I wanted to get the straight facts about the North Carolina Acorn voter registration story, so I interviewed one of the North Carolina County Election Directors who reported some of the bad ACORN forms.
Acorn submitted about 28,000 registration forms in North Carolina. Contrast that with nearly 700,000 new registrations in the state. Readers, please remember, we have bi-partisan members on every County backing up our Election Directors as watchdogs. They are looking out for you. In the news article NC election officials investigate voter forms , few forms were considered suspect; there were about 120 for Durham County and about 30 from Wake County. These are the only counties that complaints have been reported in. "Durham elections director Mike Ashe said ACORN helped the county develop a system to trace problems."
Yesterday, I called up Mike Ashe, Director of Elections in Durham County, who reported some of the fraudulent registration forms that were submitted by ACORN. I felt that Mr. Ashe would be the best source of information on this issue, given that he had first hand experience.
I have paraphrased the first part of Mike's answers to my questions, (hence no quote marks) in order to make the answers less conversational and clearer to those who aren't versed on voter registration issues. The last half are direct quotes.
Question to Mike Ashe: What happens when you get ACORN forms?
We have several processes to screen them. Forms must be complete in order to process them. Voters must supply their birth date, a drivers license number or the last 4 digits of their social security number. Voters must sign the forms.
We run matches of the applicant's last 4 digits of their social security number or their drivers license number against corresponding govt databases. Any form that doesn't get a match, is coded must show ID the first time they vote. If the form does not provide these numbers, then the registration is flagged and the voter must provide ID the first time they vote.
Answer: (Direct Quote) "The ACORN issue was not ever voter fraud, but voter registration fraud trying to steal money from ACORN. Trying to get their quota. Lots of bogus to defraud their employer.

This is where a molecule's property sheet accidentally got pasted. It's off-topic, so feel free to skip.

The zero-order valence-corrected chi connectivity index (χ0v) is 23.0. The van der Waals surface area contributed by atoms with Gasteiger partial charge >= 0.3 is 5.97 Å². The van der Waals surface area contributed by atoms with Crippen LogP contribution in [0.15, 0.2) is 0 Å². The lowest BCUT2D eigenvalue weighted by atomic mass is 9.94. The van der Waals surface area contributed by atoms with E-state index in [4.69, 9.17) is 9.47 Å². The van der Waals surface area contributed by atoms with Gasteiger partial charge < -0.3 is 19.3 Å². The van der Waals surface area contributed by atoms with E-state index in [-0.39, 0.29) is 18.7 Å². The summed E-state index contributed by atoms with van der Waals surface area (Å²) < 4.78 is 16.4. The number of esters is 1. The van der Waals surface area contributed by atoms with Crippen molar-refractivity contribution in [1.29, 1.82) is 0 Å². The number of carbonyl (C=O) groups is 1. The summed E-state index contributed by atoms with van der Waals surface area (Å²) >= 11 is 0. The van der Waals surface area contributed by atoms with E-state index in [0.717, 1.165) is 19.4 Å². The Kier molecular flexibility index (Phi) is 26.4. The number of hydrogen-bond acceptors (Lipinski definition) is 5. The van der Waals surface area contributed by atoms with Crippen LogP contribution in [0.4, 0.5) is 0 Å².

Durham got several applications for the same guy. The county doesn't turn in dozens of apps for the same guy. ACORN is required by law to turn in all apps. They (ACORN) flag the ones that they think are suspicious, they provide a cover sheet.
(We election officials) Have ability to reject , we are required to process all the forms, some go directly into the reject queue because of missing info, alot of them are very obvious. Many took pages out of the phone book. Alot don't have the date of birth, missing alot of required information."
Commentary: I hope that knowledge of the screening process provides some reassurance to you. I feel that we would hear more about this from election officials or their Board of Elections members, the members being appointed by the political parties themselves, if we didn't have the needed controls to prevent actual voter fraud.
Remember, your County's Director of Elections is a non partisan employee of the County. In addition, both political parties have a representative on each County's Board of Elections. These Board of Elections members are appointed by the county's political party Chairmen. These members sit in on canvassing meetings and policy meetings on a regular basis. They would see and hear about any questionable voter registration forms.
To find out who your County's BoE members are, you can go to your County Board of Elections website , visit this link